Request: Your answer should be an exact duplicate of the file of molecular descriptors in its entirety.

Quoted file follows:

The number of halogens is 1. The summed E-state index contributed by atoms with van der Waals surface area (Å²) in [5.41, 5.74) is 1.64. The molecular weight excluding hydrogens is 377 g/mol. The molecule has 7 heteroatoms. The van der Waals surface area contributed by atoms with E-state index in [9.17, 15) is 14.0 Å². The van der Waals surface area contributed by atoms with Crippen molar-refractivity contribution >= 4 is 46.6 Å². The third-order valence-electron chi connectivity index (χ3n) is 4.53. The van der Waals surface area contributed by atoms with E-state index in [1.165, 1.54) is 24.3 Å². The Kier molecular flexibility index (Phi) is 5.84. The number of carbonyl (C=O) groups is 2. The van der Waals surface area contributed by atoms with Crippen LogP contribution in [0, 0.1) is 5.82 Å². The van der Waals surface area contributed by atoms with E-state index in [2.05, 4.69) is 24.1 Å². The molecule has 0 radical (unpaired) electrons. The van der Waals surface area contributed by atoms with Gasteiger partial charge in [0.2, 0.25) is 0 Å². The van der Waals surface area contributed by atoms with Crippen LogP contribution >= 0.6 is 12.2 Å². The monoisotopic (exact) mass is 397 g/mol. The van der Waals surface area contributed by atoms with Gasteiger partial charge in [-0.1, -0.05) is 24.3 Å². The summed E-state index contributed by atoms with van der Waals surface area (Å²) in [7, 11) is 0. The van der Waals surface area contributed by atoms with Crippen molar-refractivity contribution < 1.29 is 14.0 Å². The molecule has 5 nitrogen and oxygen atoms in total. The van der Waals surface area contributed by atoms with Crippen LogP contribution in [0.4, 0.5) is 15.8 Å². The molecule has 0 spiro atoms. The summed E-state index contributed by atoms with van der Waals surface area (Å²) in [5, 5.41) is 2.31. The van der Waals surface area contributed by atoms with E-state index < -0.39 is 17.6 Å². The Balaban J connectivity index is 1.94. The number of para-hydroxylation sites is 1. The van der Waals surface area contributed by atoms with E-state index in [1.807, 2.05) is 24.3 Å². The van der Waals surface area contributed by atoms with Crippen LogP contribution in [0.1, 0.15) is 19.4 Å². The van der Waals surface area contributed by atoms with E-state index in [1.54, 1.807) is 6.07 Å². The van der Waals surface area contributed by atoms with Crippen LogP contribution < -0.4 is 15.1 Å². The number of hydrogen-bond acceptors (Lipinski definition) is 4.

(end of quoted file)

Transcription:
The number of halogens is 1. The summed E-state index contributed by atoms with van der Waals surface area (Å²) in [5.41, 5.74) is 1.64. The molecular weight excluding hydrogens is 377 g/mol. The molecule has 7 heteroatoms. The van der Waals surface area contributed by atoms with E-state index in [9.17, 15) is 14.0 Å². The van der Waals surface area contributed by atoms with Crippen molar-refractivity contribution >= 4 is 46.6 Å². The third-order valence-electron chi connectivity index (χ3n) is 4.53. The van der Waals surface area contributed by atoms with E-state index in [1.165, 1.54) is 24.3 Å². The Kier molecular flexibility index (Phi) is 5.84. The number of carbonyl (C=O) groups is 2. The van der Waals surface area contributed by atoms with Crippen LogP contribution in [0, 0.1) is 5.82 Å². The van der Waals surface area contributed by atoms with E-state index in [2.05, 4.69) is 24.1 Å². The molecule has 0 radical (unpaired) electrons. The van der Waals surface area contributed by atoms with Gasteiger partial charge in [0.2, 0.25) is 0 Å². The van der Waals surface area contributed by atoms with Crippen LogP contribution >= 0.6 is 12.2 Å². The monoisotopic (exact) mass is 397 g/mol. The van der Waals surface area contributed by atoms with Gasteiger partial charge in [-0.1, -0.05) is 24.3 Å². The summed E-state index contributed by atoms with van der Waals surface area (Å²) in [7, 11) is 0. The van der Waals surface area contributed by atoms with Crippen molar-refractivity contribution < 1.29 is 14.0 Å². The molecule has 5 nitrogen and oxygen atoms in total. The van der Waals surface area contributed by atoms with Crippen LogP contribution in [0.4, 0.5) is 15.8 Å². The molecule has 0 spiro atoms. The summed E-state index contributed by atoms with van der Waals surface area (Å²) in [5, 5.41) is 2.31. The van der Waals surface area contributed by atoms with E-state index < -0.39 is 17.6 Å². The Balaban J connectivity index is 1.94. The number of para-hydroxylation sites is 1. The van der Waals surface area contributed by atoms with E-state index in [1.807, 2.05) is 24.3 Å². The van der Waals surface area contributed by atoms with Crippen LogP contribution in [0.1, 0.15) is 19.4 Å². The van der Waals surface area contributed by atoms with E-state index in [1.54, 1.807) is 6.07 Å². The van der Waals surface area contributed by atoms with Crippen LogP contribution < -0.4 is 15.1 Å². The number of hydrogen-bond acceptors (Lipinski definition) is 4.